Chaldean community finds home after leaving Iraq

Posted at 12:09 PM, Jan 14, 2020
and last updated 2020-01-17 15:34:33-05

EL CAJON, Calif. (KGTV) — The City of El Cajon has become a home away from home for many Chaldeans.

They are a Catholic- Christian community who migrated to the U.S. from northern Iraq. El Cajon has the second largest number of Chaldean residents in the country.

"We as Chaldeans believe in the hope, and the resurrection, and the hope of what Jesus gives us," says Father Daniel Shaba.

The church is the center of the Chaldean community in El Cajon. Hundreds of people gather at St. Peter Chaldean Catholic Cathedral for services each day.

Complete Coverage: Life in El Cajon

Many Chaldean families left their home country of Iraq searching for a better life, after decades of war and violence against Christians and the church.

"We all share the same story of leaving and fleeing this persecution in Iraq," says Shaba. He says his family stayed in Greece before being cleared to come to the U.S. in 1994.

According to the church, the first known Chaldean migrant came to San Diego in 1951. Within 30 years, the population grew to approximately 2,500. Today, nearly 40,000 Chaldean families have made El Cajon their home.

"The best part of El Cajon is the community," says doctor John Kasawa.

Kasawa sees 15 to 20 patients a day, many of whom are Chaldean. Kasawa says he's one of few Chaldean doctors born in the U.S. He practices holistic and western medicine. Kasawa says his culture sparked his interest in becoming a doctor.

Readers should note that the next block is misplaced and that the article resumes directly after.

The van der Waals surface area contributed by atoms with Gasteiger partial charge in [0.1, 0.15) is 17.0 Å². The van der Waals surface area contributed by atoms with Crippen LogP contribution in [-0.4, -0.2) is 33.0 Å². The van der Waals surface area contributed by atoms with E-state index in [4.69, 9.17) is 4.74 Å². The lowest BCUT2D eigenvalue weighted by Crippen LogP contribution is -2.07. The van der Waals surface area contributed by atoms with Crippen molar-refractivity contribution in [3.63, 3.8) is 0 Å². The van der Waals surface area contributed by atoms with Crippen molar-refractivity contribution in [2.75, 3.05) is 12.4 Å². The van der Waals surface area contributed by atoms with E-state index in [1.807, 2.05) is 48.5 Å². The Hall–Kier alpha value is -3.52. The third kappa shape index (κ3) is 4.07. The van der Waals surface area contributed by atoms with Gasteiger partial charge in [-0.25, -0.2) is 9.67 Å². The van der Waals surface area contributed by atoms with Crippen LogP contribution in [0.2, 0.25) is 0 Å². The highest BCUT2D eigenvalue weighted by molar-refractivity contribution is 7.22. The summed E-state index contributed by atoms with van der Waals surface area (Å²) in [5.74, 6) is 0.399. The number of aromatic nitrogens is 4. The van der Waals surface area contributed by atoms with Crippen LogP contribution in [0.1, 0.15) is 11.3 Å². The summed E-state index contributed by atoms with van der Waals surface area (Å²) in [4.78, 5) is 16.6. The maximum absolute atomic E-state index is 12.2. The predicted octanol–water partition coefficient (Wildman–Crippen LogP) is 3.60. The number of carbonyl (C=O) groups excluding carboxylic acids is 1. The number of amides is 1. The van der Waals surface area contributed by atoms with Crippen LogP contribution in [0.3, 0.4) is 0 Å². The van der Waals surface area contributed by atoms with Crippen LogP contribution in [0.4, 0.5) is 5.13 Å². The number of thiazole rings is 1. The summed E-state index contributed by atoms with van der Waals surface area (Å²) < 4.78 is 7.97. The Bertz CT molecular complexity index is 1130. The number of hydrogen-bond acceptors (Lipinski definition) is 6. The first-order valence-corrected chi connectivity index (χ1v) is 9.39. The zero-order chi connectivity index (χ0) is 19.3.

"They planted the seeds of how natural foods and drinking can have a very beneficial effect on longevity and really quality of life," Kasawa said.

Detective Louie Michael, with the El Cajon Police Department, says he's grateful for his parents' bravery.

"At age 5, my dad was in the military, under that regime, and then we escaped from Iraq to turkey in a refugee camp and then came here at the end of '93," says Michael.

He has been with El Cajon Police Department for more than ten years.

"I looked at the benefit of having a community that has nobody that they can speak to," says Michael. "For ten years, I was the only cop in the department that spoke Arabic and Aramaic."

With Michael's help, the department now has five Chaldean officers on the force. He says it's the support of the church that has allowed the community to thrive.

Many in the community say they will never call another city home.

"El Cajon is a unique place, its a very special place," says father Daniel Shaba.